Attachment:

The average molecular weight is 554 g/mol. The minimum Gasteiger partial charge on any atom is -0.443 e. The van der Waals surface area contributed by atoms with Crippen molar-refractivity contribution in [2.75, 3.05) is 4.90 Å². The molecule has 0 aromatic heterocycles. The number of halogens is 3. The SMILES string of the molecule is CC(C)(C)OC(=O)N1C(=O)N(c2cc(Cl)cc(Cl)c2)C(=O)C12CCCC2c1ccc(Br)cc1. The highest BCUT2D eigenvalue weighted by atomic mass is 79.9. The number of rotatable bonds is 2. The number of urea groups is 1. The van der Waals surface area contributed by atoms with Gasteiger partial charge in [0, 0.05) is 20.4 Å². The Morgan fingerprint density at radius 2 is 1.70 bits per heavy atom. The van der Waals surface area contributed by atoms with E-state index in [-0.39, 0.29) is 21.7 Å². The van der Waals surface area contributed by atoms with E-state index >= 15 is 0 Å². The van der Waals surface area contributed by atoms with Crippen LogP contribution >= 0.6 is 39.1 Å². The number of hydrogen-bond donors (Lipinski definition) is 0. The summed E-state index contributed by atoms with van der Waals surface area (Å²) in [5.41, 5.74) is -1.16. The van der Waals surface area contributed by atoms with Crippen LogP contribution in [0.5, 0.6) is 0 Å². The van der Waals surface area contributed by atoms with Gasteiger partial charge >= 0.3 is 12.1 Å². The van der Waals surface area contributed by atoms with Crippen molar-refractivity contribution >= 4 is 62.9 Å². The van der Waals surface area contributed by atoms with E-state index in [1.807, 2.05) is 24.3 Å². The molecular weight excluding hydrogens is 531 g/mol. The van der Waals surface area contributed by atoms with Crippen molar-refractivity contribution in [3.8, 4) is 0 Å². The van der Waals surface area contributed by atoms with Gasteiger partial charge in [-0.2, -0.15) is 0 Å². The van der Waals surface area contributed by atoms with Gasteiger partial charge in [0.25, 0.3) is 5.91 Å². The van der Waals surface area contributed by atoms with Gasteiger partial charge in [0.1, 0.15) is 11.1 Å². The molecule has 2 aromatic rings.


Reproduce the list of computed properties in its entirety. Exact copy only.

The average molecular weight is 554 g/mol. The minimum Gasteiger partial charge on any atom is -0.443 e. The van der Waals surface area contributed by atoms with Crippen molar-refractivity contribution in [2.75, 3.05) is 4.90 Å². The molecule has 0 aromatic heterocycles. The number of halogens is 3. The SMILES string of the molecule is CC(C)(C)OC(=O)N1C(=O)N(c2cc(Cl)cc(Cl)c2)C(=O)C12CCCC2c1ccc(Br)cc1. The highest BCUT2D eigenvalue weighted by atomic mass is 79.9. The number of rotatable bonds is 2. The number of urea groups is 1. The van der Waals surface area contributed by atoms with Gasteiger partial charge in [0, 0.05) is 20.4 Å². The Morgan fingerprint density at radius 2 is 1.70 bits per heavy atom. The van der Waals surface area contributed by atoms with E-state index in [-0.39, 0.29) is 21.7 Å². The van der Waals surface area contributed by atoms with E-state index >= 15 is 0 Å². The van der Waals surface area contributed by atoms with Crippen LogP contribution >= 0.6 is 39.1 Å². The number of hydrogen-bond donors (Lipinski definition) is 0. The summed E-state index contributed by atoms with van der Waals surface area (Å²) in [5.41, 5.74) is -1.16. The van der Waals surface area contributed by atoms with Crippen LogP contribution in [0.5, 0.6) is 0 Å². The van der Waals surface area contributed by atoms with Gasteiger partial charge >= 0.3 is 12.1 Å². The van der Waals surface area contributed by atoms with Crippen molar-refractivity contribution >= 4 is 62.9 Å². The van der Waals surface area contributed by atoms with E-state index in [1.807, 2.05) is 24.3 Å². The molecular weight excluding hydrogens is 531 g/mol. The van der Waals surface area contributed by atoms with Crippen molar-refractivity contribution in [3.8, 4) is 0 Å². The van der Waals surface area contributed by atoms with Gasteiger partial charge in [-0.2, -0.15) is 0 Å². The van der Waals surface area contributed by atoms with Gasteiger partial charge in [0.25, 0.3) is 5.91 Å². The van der Waals surface area contributed by atoms with Gasteiger partial charge in [0.1, 0.15) is 11.1 Å². The molecule has 2 aromatic rings.